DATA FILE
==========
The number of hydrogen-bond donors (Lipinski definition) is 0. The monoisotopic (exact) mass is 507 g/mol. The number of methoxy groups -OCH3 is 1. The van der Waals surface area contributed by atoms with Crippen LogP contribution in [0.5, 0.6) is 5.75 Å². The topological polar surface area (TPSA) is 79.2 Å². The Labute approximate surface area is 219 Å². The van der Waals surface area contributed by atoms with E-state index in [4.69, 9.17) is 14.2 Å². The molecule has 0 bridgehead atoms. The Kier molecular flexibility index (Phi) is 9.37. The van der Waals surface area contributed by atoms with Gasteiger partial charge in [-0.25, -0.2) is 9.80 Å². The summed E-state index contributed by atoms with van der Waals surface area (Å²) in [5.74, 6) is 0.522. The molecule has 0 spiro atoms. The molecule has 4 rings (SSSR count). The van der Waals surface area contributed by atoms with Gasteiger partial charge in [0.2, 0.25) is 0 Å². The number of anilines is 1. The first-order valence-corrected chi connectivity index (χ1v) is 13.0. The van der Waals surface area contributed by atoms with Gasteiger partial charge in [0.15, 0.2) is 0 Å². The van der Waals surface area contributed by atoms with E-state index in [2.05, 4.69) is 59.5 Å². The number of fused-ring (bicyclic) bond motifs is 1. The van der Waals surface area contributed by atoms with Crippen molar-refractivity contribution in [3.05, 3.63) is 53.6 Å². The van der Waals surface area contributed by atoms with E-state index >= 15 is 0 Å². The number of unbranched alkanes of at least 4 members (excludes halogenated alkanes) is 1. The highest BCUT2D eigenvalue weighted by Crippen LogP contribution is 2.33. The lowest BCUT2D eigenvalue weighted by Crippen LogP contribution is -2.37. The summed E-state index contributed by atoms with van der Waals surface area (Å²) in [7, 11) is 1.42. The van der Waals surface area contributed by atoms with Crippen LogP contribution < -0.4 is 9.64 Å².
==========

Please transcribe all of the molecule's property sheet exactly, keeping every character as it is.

The number of hydrogen-bond donors (Lipinski definition) is 0. The monoisotopic (exact) mass is 507 g/mol. The number of methoxy groups -OCH3 is 1. The van der Waals surface area contributed by atoms with Crippen LogP contribution in [0.5, 0.6) is 5.75 Å². The topological polar surface area (TPSA) is 79.2 Å². The Labute approximate surface area is 219 Å². The van der Waals surface area contributed by atoms with E-state index in [4.69, 9.17) is 14.2 Å². The molecule has 0 bridgehead atoms. The Kier molecular flexibility index (Phi) is 9.37. The van der Waals surface area contributed by atoms with Gasteiger partial charge in [-0.25, -0.2) is 9.80 Å². The summed E-state index contributed by atoms with van der Waals surface area (Å²) in [5.74, 6) is 0.522. The molecule has 0 spiro atoms. The molecule has 4 rings (SSSR count). The van der Waals surface area contributed by atoms with Gasteiger partial charge in [0.2, 0.25) is 0 Å². The number of anilines is 1. The first-order valence-corrected chi connectivity index (χ1v) is 13.0. The van der Waals surface area contributed by atoms with Gasteiger partial charge in [0.15, 0.2) is 0 Å². The van der Waals surface area contributed by atoms with E-state index in [2.05, 4.69) is 59.5 Å². The number of fused-ring (bicyclic) bond motifs is 1. The van der Waals surface area contributed by atoms with Crippen molar-refractivity contribution in [3.05, 3.63) is 53.6 Å². The van der Waals surface area contributed by atoms with E-state index >= 15 is 0 Å². The number of unbranched alkanes of at least 4 members (excludes halogenated alkanes) is 1. The highest BCUT2D eigenvalue weighted by Crippen LogP contribution is 2.33. The lowest BCUT2D eigenvalue weighted by Crippen LogP contribution is -2.37. The summed E-state index contributed by atoms with van der Waals surface area (Å²) in [7, 11) is 1.42. The van der Waals surface area contributed by atoms with Crippen LogP contribution < -0.4 is 9.64 Å².